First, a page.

and Submitted October 12, 2017 San Francisco, California
from the United States District Court for the Eastern
District of California D.C. No. 1:15-cv-00705-MCE-SAB
Morrison C. England, Jr., District Judge, Presiding.
Benvenue (argued) and Robert Jobe, Law Office of Robert B.
Jobe, San Francisco, California, for Plaintiff-Appellant.
Hemesath (argued), Assistant United States Attorney; Phillip
A. Talbert, United States Attorney; United States
Attorney's Office, Sacramento, California; for
Before: A. Wallace Tashima and Jay S. Bybee, Circuit Judges,
and Matthew Frederick Leitman, [*] District Judge.
panel affirmed the district court's dismissal of Jerrid
Allen's action brought under the Administrative Procedure
Act challenging the U.S. Consulate's denial of
Allen's visa application filed on behalf of his wife
Dorothea Allen, a native and citizen of Germany.
panel held that the district court had subject matter
jurisdiction in this case under 28 U.S.C. § 1331, and
that the doctrine of consular nonreviewability did not strip
the district court of that jurisdiction. The panel explained
that the consular nonreviewability doctrine addresses the
scope of review, rather than the federal courts' power to
hear a case.
panel held that the APA provides no avenue for review of a
consular officer's adjudication of a visa on the merits.
The panel explained that the only standard by which it could
review the merits of a consular officer's denial of a
visa is for constitutional error, where the visa application
is denied without a "facially legitimate and bona fide
panel concluded that the consular officer's citations to
the INA and identification of Mrs. Allen's criminal
history constituted facially legitimate and bona fide reasons
for rejecting her visa application.
Allen petitions under the Administrative Procedure Act (APA),
5 U.S.C. § 551 et seq., for review of a
decision by the U.S. Consulate in Frankfurt, Germany to deny
a visa to his wife. Allen claims that the consular officer
committed legal error in denying Mrs. Allen a visa, and that
the error was "arbitrary, capricious, . . . or otherwise
not in accordance with law." Id. §
706(2)(A). We hold that the APA provides no avenue for
judicial review in this case. Rather, the only standard by
which we can review the merits of a consular officer's
denial of a visa is for constitutional error, where the visa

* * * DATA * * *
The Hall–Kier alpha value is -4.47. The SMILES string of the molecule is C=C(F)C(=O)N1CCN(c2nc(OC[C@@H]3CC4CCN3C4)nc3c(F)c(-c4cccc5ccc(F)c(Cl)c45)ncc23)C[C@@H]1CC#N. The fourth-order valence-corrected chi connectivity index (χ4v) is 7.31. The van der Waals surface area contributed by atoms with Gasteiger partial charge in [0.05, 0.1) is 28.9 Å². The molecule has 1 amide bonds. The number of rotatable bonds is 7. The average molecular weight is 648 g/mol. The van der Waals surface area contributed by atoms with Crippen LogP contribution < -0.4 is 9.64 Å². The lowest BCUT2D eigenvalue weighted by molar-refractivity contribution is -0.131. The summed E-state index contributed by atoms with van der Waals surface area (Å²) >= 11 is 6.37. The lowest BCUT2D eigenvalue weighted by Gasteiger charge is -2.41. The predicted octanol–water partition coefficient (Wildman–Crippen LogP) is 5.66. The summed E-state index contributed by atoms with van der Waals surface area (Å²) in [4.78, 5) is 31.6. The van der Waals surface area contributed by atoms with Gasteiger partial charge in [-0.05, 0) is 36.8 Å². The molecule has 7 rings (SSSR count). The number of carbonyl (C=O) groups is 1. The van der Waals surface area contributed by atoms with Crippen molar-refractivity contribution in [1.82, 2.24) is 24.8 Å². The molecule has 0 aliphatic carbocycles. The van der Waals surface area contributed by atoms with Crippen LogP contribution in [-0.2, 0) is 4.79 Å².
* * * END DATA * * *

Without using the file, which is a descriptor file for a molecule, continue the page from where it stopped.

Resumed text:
application is denied without a "facially legitimate and
bona fide reason." Kleindienst v. Mandel, 408
U.S. 753, 769 (1972). We affirm the district court's
denial of Allen's petition for a writ of mandamus.
is a U.S. citizen and a Major in the United States Army.
While stationed in Germany following deployment to Iraq,
Allen married Dorothea Baer ("Mrs. Allen"), a
German citizen. They now have three children. In 2013, the
Army ordered Allen to return from Germany to the United
States for restationing. Mrs. Allen applied for a visa so she
and the children could join him. The U.S. Citizenship and
Immigration Services ("USCIS") approved Allen's
Petition for Alien Relative ("Form I-130"). But
after hosting Mrs. Allen for an interview, an officer with
the U.S. Consulate in Frankfurt denied her visa application,
stating in relevant part:
This office regrets to inform you that your visa application
is refused because you are ineligible to receive a visa under
section 212(a)(2)(A)(i)(I) of the Immigration and Nationality
Act. On July 16, 1998, you were convicted in a German court
of theft pursuant to paragraphs 242 and 248a of the German
criminal code. This crime constitutes behaviour reflecting
moral turpitude. The maximum punishment is over one year in
prison. You are eligible to seek a waiver of the grounds of
ineligibility by filing an I-601 with USCIS in the United
. . . .
Additionally your visa application is refused because you are
ineligible to receive a visa under section
212(a)(2)(A)(i)(II) of the Immigration and Nationality Act.
On March 20, 1997 you were convicted in a German court for
illicit acquisition of narcotics pursuant to paragraphs 29,
25, 1 and 3 of the German criminal code. There is no waiver
for this ineligibility.
letter is signed "Consular Officer." The consular
officer's decision rested on two statutory grounds of
inadmissibility in the Immigration and Nationality Act
[A]ny alien convicted of, or who admits having committed, or
who admits committing acts which constitute the essential
(I) a crime involving moral turpitude (other than a purely
political offense) or an attempt or conspiracy to commit such
a crime, or
(II) a violation of (or a conspiracy or attempt to violate)
any law or regulation of a State, the United States, or a
foreign country relating to a controlled substance ...